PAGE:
by Max Reif
"They're coming!" Morgan thought
when he woke up that morning.. He
hurried to get dressed. After a bowl of cereal he ate so fast his
shirt was half
soaked, he ran to the side of the house and got on his bike.
Cycling quickly past the few streets
of their small desert town, Morgan was
soon on State Highway 31, heading toward the hills. After three miles
desert, he took the side road and began climbing. The grade was gentle
As it steepened, Morgan pushed hard to pedal his feetup, up,
to the very
top of Old Baldy. He turned right on the little sandy path, walked
and soon stood at the highest point of the row of hills that stretched
directions as far as he could see.
Yes! His "huncher" had been right!
The Graybeards were gathering in the distance:
huge, dark masses moved slowly toward Slywater. Other people
knew the Graybeards
as the clouds that brought needed rain to the desert each
spring. But Morgan knew them as dear friendsin fact, his best
Morgan sat still for a long time, watching
the Graybeards approach. At last they
"Hmmm, Hmmmm," he heard them say to
him. "You've come, little brother."
said Morgan. "And so have you. I'm so happy to see you again."
hmmm," the Graybeards murmured, but Morgan knew they
felt and appreciated
Morgan felt a very large drop land on his
shoulder. Then he felt another. Soon
the rain was falling hard, making its lines in the sky as far as he
making its sweet music in his ears. Drenched, Morgan re-mounted his
bike and rode singing and shouting all the way home.
"Morgan!" said Mother, as he knew she
would. Soon she had him in hot shower, then all dried off and in bed
with his pajamas on.
Morgan didn't care. From his bed he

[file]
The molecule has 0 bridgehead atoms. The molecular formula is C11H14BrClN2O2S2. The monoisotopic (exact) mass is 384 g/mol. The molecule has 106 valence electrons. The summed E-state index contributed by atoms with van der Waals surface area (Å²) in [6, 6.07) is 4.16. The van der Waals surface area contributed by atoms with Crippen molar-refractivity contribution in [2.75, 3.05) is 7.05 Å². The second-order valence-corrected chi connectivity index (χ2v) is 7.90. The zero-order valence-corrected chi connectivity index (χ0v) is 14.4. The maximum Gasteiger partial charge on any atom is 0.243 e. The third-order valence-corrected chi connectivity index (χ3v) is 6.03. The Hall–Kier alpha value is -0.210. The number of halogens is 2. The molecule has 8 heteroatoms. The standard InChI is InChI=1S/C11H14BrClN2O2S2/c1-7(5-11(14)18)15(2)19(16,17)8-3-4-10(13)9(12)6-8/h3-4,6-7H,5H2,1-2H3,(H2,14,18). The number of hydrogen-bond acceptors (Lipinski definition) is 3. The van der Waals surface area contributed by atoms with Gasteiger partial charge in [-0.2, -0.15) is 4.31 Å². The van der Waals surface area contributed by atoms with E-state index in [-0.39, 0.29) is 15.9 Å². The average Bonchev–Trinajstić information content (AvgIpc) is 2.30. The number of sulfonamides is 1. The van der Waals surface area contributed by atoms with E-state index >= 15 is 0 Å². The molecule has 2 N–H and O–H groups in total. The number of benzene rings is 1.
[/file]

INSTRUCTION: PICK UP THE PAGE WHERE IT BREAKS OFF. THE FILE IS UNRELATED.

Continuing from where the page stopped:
could see his window. Looking out, and listening more to the Graybeards'
concert, he fell into a long nap.
woke up in the morning feeling uneasy, remembering a dream. He was
up on Old Baldy. The Graybeards were all around him. They seemed sad.
Morgan wondered why.
Waking, he wondered what the dream
could mean. But he didn't think about it for long. He had plenty to
The desert always filled with brilliant
color in the Graybeards' wake. The land, impregnated by rain, gave
birth to a multitude of flowers that seemed to dance in the breeze.
They kept their festive garb on for weeks. Then, slowly, the flowers
would wilt under the hot sun that would then rule for many months.
Some desert flowers might already be
blooming today. Morgan's plan was to ride his bike deep into the desert
and look for signs that the Graybeards had already awakened Spring's
But as Morgan ate his breakfast, he
heard something. Or rather, he didn't hear something. There
was no rain falling.
Morgan went to the window and looked
out. The sun had cleared the tops of the faraway mountains, and it
looked like today was going to be a hot one. The Graybeards were nowhere
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